Travel writer Rick Steves visits Delaware to support marijuana legalization

Travel writer and TV host Rick Steves joined lawmakers and advocates for legalizing marijuana in Dover, Delaware. (Mark Eichmann/WHYY)

Travel writer and TV host Rick Steves joined lawmakers and advocates for legalizing marijuana in Dover, Delaware. (Mark Eichmann/WHYY)

Travel writer and TV host Rick Steves spoke Wednesday of his experience with legal marijuana around the world as he advocated for Delaware to legalize recreational marijuana.

The author of more than 50 travel guidebooks, Rick Steves is well-versed in European culture. In parts of Europe, marijuana policy is somewhat more lax than in the U.S. In other parts, it’s completely legal.

From that time spent overseas and his experience in his home state of Washington, Steves said he’s seen positive results from legalizing marijuana.

He rejects the argument that legalizing marijuana will cause usage to go up.

“No society has ever found that there is any correlation between consumption and how strict the laws are,” Steves said at Legislative Hall in Dover. He spoke alongside legalization advocates before the final meeting of a task force examining the issue.

Earlier this month, Carney reiterated his opposition to recreational marijuana, saying it was too soon for Delaware to legalize it without seeing the ramifications in states where it is legal like Colorado and Washington.

“I don’t think it’s a good idea to be out ahead of that, [to be] one of the lead states there,” Carney said in an interview on WHYY-TV’s First. “I’ve talked to my colleagues, governors from Colorado and the state of Washington, and they talk about some of the unintended negative consequences.”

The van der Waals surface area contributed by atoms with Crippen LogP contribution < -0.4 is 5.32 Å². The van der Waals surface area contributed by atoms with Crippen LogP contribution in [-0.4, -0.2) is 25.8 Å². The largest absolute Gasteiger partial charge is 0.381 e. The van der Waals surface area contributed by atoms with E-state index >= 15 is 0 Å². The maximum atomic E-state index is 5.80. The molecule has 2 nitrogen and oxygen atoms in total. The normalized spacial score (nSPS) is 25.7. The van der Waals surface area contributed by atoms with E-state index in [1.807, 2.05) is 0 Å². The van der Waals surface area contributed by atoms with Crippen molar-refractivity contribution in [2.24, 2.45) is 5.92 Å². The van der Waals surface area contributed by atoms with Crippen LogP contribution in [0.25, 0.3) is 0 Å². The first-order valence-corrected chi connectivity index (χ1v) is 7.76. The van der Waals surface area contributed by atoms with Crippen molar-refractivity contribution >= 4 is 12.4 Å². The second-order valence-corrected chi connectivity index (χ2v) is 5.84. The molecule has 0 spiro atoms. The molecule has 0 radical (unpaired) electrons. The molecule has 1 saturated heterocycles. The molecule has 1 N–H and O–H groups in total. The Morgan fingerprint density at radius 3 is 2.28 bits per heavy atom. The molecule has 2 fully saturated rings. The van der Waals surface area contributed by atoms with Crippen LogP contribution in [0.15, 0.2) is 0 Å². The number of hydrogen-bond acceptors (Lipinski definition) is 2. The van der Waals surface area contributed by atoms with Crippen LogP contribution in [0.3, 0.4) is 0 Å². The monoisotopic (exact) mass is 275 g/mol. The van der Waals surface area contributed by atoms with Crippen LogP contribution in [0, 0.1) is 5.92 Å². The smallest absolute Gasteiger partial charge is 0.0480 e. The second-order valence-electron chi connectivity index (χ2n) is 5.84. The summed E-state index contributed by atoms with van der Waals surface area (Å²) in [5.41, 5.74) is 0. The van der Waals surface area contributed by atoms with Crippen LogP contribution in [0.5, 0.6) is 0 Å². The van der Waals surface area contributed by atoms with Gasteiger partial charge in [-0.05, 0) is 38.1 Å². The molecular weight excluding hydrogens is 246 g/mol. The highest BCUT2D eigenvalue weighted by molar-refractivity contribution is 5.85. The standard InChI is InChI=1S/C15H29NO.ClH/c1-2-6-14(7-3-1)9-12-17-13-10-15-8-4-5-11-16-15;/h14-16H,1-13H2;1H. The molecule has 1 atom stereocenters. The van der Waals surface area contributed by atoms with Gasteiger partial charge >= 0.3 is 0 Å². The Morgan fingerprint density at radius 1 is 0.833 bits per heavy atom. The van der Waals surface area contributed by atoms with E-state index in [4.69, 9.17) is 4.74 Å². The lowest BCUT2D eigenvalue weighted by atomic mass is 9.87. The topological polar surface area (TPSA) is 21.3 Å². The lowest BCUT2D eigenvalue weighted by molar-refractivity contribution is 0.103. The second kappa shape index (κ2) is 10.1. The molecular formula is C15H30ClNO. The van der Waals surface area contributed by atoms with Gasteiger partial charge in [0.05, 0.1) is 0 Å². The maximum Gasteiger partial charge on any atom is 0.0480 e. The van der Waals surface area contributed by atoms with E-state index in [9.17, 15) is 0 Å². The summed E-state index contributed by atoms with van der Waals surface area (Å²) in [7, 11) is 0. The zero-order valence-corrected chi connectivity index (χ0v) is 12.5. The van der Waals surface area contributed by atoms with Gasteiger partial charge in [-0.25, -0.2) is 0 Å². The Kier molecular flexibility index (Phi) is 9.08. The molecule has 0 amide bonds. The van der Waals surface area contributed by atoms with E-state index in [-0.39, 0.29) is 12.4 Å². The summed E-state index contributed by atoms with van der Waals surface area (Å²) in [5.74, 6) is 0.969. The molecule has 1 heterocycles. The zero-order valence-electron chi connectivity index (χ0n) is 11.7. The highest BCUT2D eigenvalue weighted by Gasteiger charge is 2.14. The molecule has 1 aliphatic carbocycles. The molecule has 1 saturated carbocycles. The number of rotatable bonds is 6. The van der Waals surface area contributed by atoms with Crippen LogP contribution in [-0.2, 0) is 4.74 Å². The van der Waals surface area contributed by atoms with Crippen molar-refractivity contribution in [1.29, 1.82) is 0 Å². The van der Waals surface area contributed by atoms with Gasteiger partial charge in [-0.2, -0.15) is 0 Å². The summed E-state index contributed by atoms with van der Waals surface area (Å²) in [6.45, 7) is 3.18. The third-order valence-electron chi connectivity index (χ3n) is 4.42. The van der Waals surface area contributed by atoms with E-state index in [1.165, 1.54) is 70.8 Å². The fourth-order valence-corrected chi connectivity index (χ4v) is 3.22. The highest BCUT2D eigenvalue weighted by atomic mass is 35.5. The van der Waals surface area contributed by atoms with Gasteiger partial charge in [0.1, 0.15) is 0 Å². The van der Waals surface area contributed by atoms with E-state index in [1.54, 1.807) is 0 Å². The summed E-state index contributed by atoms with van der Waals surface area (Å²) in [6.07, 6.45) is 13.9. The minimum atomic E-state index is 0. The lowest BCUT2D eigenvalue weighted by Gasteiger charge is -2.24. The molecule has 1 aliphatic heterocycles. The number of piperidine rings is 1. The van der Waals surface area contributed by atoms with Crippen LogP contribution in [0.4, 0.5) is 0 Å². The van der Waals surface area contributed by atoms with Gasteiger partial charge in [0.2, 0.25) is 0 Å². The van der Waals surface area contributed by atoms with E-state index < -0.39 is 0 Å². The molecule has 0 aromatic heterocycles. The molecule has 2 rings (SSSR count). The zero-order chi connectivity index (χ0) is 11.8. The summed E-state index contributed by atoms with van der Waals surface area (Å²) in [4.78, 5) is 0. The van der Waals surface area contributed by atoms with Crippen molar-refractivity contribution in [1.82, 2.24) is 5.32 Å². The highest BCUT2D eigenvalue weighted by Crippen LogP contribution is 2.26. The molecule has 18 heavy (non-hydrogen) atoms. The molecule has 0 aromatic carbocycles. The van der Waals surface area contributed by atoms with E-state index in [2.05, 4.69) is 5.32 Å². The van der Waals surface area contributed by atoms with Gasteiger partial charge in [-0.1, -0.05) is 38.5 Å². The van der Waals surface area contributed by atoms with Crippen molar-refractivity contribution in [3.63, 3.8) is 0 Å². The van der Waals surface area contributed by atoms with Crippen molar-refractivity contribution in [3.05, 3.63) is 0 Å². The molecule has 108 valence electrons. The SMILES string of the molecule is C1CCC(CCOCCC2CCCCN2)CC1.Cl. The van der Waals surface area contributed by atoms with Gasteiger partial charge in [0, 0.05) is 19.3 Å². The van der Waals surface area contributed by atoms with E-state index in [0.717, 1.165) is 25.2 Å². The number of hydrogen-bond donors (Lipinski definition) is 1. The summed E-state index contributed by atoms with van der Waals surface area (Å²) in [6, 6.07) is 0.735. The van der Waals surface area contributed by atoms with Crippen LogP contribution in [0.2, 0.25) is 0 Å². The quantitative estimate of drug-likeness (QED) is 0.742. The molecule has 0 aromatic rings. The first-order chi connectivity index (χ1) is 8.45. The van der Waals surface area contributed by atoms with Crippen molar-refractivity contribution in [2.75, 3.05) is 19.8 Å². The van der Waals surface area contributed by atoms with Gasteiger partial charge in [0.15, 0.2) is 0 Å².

Carney did not specify the negative issues the other governors discussed with him.

Steves said lots of politicians who are opposed to legalization are acting like it’s 2010 and not 2018, ignoring the positive reaction seen in states that have legalized marijuana use.

“We have a track record. It’s been four years since we’ve been selling marijuana in Washington and in Colorado,” noting that ‘use among adults stays essentially the same” and “crime does not go up, DUIs do not go up.”

State Rep. Helene Keeley, D-Wilmington South, and state Sen. Margaret Rose Henry, D-Wilmington East, introduced a bill legalizing and taxing marijuana in January 2017. The bill never came up for a vote last year, and was put on hold in favor of the task force to deeply examine arguments for and against legalization.

The task force is scheduled to release its final report to Carney later this month.

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